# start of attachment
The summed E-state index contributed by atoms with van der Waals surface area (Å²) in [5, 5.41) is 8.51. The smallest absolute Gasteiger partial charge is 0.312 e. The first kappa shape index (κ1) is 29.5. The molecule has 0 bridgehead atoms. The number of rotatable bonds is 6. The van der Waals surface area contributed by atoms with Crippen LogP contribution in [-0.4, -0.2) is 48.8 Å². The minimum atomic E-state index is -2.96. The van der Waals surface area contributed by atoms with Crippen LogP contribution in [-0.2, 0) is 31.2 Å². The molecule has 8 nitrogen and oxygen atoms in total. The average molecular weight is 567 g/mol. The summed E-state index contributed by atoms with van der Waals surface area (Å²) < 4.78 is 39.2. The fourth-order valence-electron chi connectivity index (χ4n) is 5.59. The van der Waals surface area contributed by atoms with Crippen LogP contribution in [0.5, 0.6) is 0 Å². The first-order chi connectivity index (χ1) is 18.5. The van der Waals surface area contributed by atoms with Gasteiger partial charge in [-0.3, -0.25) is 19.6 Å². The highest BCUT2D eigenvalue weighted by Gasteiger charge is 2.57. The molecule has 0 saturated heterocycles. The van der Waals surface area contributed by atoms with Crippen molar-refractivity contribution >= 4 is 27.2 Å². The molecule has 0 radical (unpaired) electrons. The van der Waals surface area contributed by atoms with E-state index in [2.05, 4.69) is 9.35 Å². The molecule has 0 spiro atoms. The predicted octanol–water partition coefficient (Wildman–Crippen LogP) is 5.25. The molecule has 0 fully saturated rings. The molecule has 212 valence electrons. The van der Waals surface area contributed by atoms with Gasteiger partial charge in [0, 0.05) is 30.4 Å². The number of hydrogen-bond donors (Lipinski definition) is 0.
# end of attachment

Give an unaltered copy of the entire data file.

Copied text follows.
The summed E-state index contributed by atoms with van der Waals surface area (Å²) in [5, 5.41) is 8.51. The smallest absolute Gasteiger partial charge is 0.312 e. The first kappa shape index (κ1) is 29.5. The molecule has 0 bridgehead atoms. The number of rotatable bonds is 6. The van der Waals surface area contributed by atoms with Crippen LogP contribution in [-0.4, -0.2) is 48.8 Å². The minimum atomic E-state index is -2.96. The van der Waals surface area contributed by atoms with Crippen LogP contribution in [-0.2, 0) is 31.2 Å². The molecule has 8 nitrogen and oxygen atoms in total. The average molecular weight is 567 g/mol. The summed E-state index contributed by atoms with van der Waals surface area (Å²) < 4.78 is 39.2. The fourth-order valence-electron chi connectivity index (χ4n) is 5.59. The van der Waals surface area contributed by atoms with Crippen LogP contribution in [0.5, 0.6) is 0 Å². The first-order chi connectivity index (χ1) is 18.5. The van der Waals surface area contributed by atoms with Gasteiger partial charge in [-0.3, -0.25) is 19.6 Å². The highest BCUT2D eigenvalue weighted by Gasteiger charge is 2.57. The molecule has 0 saturated heterocycles. The van der Waals surface area contributed by atoms with Crippen molar-refractivity contribution >= 4 is 27.2 Å². The molecule has 0 radical (unpaired) electrons. The van der Waals surface area contributed by atoms with E-state index in [2.05, 4.69) is 9.35 Å². The molecule has 0 spiro atoms. The predicted octanol–water partition coefficient (Wildman–Crippen LogP) is 5.25. The molecule has 0 fully saturated rings. The molecule has 212 valence electrons. The van der Waals surface area contributed by atoms with Gasteiger partial charge in [0, 0.05) is 30.4 Å². The number of hydrogen-bond donors (Lipinski definition) is 0.